If you’re trying to determine where to invest, and you’re sans crystal ball, the next best thing is talking to the experts. They were out in force as part of a recent panel, “Real Estate Investment Structures Providing the Best Returns,” during the Global Leaders in Real Estate Summit.
The Summit, hosted by iGlobal Forum in partnership with EisnerAmper, was held at the Sofitel New York.
Moderated by Michael Lefkowitz, member of Rosenberg & Estis, P.C., the panel included Michael Eglit, managing director of Blackstone; Shaunak Tanna, head of structured investments at Basis Investment Group, LLC; Spencer Garfield, managing director, credit and real estate department at Fortress Investment Group, LLC; Michael Butz, partner, acquisitions/origination at Torchlight Investors; and David Eyzenberg, president of Eyzenberg & Company.
The first item on the agenda was construction lending. Lefkowitz asked the panelists about the market in general and which types of assets and locations held the most appeal.
Although Torchlight focuses more on renovation than ground-up construction, Butz hears that there’s a lot of capital available for new construction, especially at the mezzanine level, and the yields are still attractive.
Eglit attributes the popularity of ground-up construction in multi-family and office space to the lure of the new. “Tenants and renters gravitate to new space,” he said. “Everyone wants a new unit and new amenities.”
But “new” is hardly the only consideration. Fortress, according to Garfield, typically shies away from hotel construction because the firm views hospitality as more of an operating business. “It’s hard to project how the hotel will perform when it’s delivered,” he noted.
Both Fortress and Blackstone avoid ultra-luxury condos in New York City, due to excess supply. For Garfield, the attractive opportunities in ground-up construction are the markets that are experiencing exceptional growth and where high demand matches high supply, such as in Austin.
Torchlight, like Fortress, focuses on secondary markets, where cap rates and yields are better. But major markets have advantages, too, several panelists observed, including more liquidity and institutional buyers.
Assessment of broad trends can be illuminating, but a few of the panelists cautioned against over generalization. Tanna, for instance, described Basis as market agnostic, while Garfield emphasized the importance of viewing each transaction individually.
Beyond careful analysis of each deal, how do the panelists maintain a competitive advantage? In some cases, they turn to niche areas for ROI. One example is ground-lease structures, where Eyzenberg has had great success. Several of the other panelists were less than enthusiastic about these opportunities. Eglit, for instance, believes that ground leases hinder liquidity. Garfield added that credit rating agencies look at a ground lease as an operating expense and one in which they have an adverse view, especially as it creeps up as a percentage of total expenses.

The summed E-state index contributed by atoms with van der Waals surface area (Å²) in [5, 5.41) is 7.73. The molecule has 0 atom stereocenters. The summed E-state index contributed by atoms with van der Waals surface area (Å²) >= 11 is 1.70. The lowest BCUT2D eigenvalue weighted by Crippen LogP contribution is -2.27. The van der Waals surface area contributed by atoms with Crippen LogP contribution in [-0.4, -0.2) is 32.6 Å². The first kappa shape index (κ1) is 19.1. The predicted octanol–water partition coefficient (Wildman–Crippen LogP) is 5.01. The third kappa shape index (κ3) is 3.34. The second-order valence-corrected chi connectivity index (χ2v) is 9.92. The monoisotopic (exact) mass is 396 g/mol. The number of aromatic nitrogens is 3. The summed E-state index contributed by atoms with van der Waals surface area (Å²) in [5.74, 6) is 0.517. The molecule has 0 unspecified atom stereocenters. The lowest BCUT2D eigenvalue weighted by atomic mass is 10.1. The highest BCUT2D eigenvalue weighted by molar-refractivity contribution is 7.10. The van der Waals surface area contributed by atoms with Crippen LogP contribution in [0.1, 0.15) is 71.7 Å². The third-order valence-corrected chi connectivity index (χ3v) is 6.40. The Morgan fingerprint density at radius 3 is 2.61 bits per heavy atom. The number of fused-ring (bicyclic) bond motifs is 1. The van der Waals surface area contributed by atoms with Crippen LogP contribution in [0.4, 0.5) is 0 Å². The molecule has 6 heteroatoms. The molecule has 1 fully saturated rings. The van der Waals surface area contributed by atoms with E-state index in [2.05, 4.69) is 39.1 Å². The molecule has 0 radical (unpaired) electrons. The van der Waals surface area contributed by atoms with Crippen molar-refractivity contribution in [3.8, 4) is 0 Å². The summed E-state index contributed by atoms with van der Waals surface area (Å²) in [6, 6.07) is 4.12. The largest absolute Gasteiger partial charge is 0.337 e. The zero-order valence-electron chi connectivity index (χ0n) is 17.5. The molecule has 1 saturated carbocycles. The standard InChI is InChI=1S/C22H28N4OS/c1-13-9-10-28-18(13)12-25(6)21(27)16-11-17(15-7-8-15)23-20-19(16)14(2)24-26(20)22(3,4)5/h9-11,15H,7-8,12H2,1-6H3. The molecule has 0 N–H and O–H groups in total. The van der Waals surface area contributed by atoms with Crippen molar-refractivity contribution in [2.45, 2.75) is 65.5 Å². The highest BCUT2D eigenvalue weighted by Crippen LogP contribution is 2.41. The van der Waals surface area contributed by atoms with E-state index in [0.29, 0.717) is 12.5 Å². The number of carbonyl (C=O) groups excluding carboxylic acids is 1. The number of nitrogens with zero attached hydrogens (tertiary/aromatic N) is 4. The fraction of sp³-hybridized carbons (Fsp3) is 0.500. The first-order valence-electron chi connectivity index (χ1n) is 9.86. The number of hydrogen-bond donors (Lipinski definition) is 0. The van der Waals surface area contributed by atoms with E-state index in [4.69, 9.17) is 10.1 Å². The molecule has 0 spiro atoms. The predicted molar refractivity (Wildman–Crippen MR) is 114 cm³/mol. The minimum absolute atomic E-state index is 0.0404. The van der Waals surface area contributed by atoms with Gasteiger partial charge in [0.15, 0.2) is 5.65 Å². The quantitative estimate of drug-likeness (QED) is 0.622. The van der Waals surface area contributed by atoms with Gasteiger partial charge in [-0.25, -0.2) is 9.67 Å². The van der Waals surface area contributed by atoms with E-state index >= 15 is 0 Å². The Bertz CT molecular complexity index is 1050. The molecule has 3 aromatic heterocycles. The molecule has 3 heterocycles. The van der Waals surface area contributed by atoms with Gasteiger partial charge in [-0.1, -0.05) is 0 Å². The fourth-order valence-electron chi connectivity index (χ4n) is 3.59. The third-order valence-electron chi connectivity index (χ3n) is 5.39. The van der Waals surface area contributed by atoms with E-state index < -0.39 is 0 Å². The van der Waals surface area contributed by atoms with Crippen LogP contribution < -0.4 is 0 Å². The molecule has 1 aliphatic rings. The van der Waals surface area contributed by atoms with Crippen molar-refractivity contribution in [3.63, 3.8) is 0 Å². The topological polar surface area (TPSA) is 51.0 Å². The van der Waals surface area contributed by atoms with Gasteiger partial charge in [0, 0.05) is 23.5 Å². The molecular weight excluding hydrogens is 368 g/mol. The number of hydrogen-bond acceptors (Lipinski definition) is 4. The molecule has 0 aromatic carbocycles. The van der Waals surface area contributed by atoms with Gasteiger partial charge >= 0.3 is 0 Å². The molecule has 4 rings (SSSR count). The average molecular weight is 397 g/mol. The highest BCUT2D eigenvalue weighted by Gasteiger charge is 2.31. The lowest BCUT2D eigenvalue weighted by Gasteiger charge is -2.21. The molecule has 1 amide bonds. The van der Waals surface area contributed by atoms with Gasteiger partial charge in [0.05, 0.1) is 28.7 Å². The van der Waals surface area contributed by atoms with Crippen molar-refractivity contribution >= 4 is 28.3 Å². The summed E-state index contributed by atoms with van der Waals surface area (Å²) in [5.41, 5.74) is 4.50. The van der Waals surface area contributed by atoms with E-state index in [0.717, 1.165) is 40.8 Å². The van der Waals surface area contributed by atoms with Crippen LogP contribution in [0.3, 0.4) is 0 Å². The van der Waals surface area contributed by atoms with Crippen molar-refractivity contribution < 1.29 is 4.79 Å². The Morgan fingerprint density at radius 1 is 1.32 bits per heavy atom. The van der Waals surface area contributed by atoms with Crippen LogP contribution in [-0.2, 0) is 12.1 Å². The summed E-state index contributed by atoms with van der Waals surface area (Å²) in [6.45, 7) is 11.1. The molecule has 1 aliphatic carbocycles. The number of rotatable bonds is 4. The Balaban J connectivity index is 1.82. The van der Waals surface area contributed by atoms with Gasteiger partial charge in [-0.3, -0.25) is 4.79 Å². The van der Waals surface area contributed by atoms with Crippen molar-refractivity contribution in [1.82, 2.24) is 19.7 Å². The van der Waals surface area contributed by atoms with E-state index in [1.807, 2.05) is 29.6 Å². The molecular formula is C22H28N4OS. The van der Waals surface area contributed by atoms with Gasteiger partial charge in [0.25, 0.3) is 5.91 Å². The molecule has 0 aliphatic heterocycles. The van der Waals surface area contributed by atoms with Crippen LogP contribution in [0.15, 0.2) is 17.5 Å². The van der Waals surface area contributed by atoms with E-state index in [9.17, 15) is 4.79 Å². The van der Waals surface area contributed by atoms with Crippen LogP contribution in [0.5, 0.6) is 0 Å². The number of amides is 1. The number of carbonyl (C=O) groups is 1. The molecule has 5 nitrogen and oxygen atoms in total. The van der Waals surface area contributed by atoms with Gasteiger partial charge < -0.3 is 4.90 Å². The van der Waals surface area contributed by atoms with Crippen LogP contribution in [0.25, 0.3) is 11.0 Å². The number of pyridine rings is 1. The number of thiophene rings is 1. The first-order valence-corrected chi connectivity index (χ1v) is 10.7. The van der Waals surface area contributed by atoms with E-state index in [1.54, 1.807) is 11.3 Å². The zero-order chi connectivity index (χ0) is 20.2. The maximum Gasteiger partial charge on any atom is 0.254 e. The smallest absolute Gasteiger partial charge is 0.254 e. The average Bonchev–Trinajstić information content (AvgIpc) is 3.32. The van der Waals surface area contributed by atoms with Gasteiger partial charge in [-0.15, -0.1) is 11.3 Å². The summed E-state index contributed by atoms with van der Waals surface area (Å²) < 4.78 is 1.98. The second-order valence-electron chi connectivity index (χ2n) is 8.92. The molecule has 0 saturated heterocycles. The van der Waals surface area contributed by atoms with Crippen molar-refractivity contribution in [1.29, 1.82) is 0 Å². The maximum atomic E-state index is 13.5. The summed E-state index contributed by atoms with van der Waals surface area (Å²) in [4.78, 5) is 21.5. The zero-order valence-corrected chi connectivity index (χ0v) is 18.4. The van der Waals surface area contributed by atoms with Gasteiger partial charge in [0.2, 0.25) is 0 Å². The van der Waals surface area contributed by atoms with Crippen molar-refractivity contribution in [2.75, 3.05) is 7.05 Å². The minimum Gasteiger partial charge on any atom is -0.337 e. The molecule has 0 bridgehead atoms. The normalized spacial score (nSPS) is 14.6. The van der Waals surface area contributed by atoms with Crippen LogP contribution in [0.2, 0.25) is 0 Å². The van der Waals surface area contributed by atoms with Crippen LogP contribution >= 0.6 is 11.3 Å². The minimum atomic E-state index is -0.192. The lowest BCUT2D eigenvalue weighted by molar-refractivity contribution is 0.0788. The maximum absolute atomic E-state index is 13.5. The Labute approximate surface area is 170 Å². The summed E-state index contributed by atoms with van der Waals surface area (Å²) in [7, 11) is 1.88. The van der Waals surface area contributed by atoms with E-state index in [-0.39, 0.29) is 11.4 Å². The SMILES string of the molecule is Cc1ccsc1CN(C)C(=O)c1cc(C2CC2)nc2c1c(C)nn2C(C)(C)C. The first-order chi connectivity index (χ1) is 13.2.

Further debate ensued. “Anything that takes away from liquidity and makes it look like a strange duck doesn’t sit well when there’s not as many buyers as there are today,” said Garfield.
Eyzenberg, unfazed, emphasized the distinction between a single-tenant building and a diversified, multi-tenant roster of 100 tenants. In the latter case, “What’s the likelihood that 70 are going to go out?” Eyzenberg asked. “Not likely, and so I think you’re actually lending into a better situation.”
Speaking of lending, how has the maturity of the current cycle affected underwriting and negotiation of terms? Butz finds that leverage has picked up and this creates market risks.
However, he identified a saving grace: the abundance of equity capital. Furthermore, he hasn’t seen any real deterioration in credit standards, even though prices have gone up, yields have gone down, and competition has increased.
What projections do the panelists have for the rest of 2018 and 2019? Eglit thinks that rising rates will have an impact, resulting in refinancings and cash flow stresses. For the transitional lender, that will lead to some opportunity. Tanna believes the rates will generate more openings for bigger mezzanine pieces.
Garfield and Butz approach commercial real estate from a credit perspective. Garfield believes distressed property offers strong prospects. “There will be opportunity to buy debt,” he predicted.
Butz expressed Torchlight’s assessment that “real estate fundamentals are pretty good overall.” He continued: “I would say that we’re still optimistic that there’s going to be a pretty good run for the next year or two. The one fly in the ointment could be interest rates if they move up faster than we expect.”